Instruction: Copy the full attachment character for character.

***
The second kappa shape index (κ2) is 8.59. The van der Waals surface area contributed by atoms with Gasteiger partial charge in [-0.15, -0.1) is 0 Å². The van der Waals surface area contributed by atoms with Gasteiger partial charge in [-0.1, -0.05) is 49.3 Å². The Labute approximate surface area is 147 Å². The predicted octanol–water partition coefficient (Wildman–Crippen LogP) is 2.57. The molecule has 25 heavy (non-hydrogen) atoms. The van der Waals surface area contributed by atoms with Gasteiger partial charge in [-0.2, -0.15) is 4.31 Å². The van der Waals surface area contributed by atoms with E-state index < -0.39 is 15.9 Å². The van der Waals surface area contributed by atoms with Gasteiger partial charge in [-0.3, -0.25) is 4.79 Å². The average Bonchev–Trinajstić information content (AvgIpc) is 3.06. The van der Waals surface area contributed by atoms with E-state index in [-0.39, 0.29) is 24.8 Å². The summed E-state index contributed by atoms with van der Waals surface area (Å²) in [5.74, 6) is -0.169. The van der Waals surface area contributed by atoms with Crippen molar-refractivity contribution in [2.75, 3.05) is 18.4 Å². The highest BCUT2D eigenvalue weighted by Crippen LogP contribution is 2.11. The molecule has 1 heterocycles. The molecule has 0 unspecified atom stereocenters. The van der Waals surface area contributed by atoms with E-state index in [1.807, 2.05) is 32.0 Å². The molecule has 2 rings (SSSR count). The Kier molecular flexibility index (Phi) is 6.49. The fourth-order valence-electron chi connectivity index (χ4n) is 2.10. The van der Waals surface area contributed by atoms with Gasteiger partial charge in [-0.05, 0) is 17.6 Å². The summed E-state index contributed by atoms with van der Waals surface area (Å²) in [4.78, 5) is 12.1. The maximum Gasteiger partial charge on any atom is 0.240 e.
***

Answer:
The second kappa shape index (κ2) is 8.59. The van der Waals surface area contributed by atoms with Gasteiger partial charge in [-0.15, -0.1) is 0 Å². The van der Waals surface area contributed by atoms with Gasteiger partial charge in [-0.1, -0.05) is 49.3 Å². The Labute approximate surface area is 147 Å². The predicted octanol–water partition coefficient (Wildman–Crippen LogP) is 2.57. The molecule has 25 heavy (non-hydrogen) atoms. The van der Waals surface area contributed by atoms with Gasteiger partial charge in [-0.2, -0.15) is 4.31 Å². The van der Waals surface area contributed by atoms with E-state index < -0.39 is 15.9 Å². The van der Waals surface area contributed by atoms with Gasteiger partial charge in [-0.3, -0.25) is 4.79 Å². The average Bonchev–Trinajstić information content (AvgIpc) is 3.06. The van der Waals surface area contributed by atoms with E-state index in [-0.39, 0.29) is 24.8 Å². The summed E-state index contributed by atoms with van der Waals surface area (Å²) in [5.74, 6) is -0.169. The van der Waals surface area contributed by atoms with Crippen molar-refractivity contribution in [2.75, 3.05) is 18.4 Å². The highest BCUT2D eigenvalue weighted by Crippen LogP contribution is 2.11. The molecule has 1 heterocycles. The molecule has 0 unspecified atom stereocenters. The van der Waals surface area contributed by atoms with E-state index in [1.807, 2.05) is 32.0 Å². The molecule has 2 rings (SSSR count). The Kier molecular flexibility index (Phi) is 6.49. The fourth-order valence-electron chi connectivity index (χ4n) is 2.10. The van der Waals surface area contributed by atoms with Gasteiger partial charge in [-0.05, 0) is 17.6 Å². The summed E-state index contributed by atoms with van der Waals surface area (Å²) in [4.78, 5) is 12.1. The maximum Gasteiger partial charge on any atom is 0.240 e.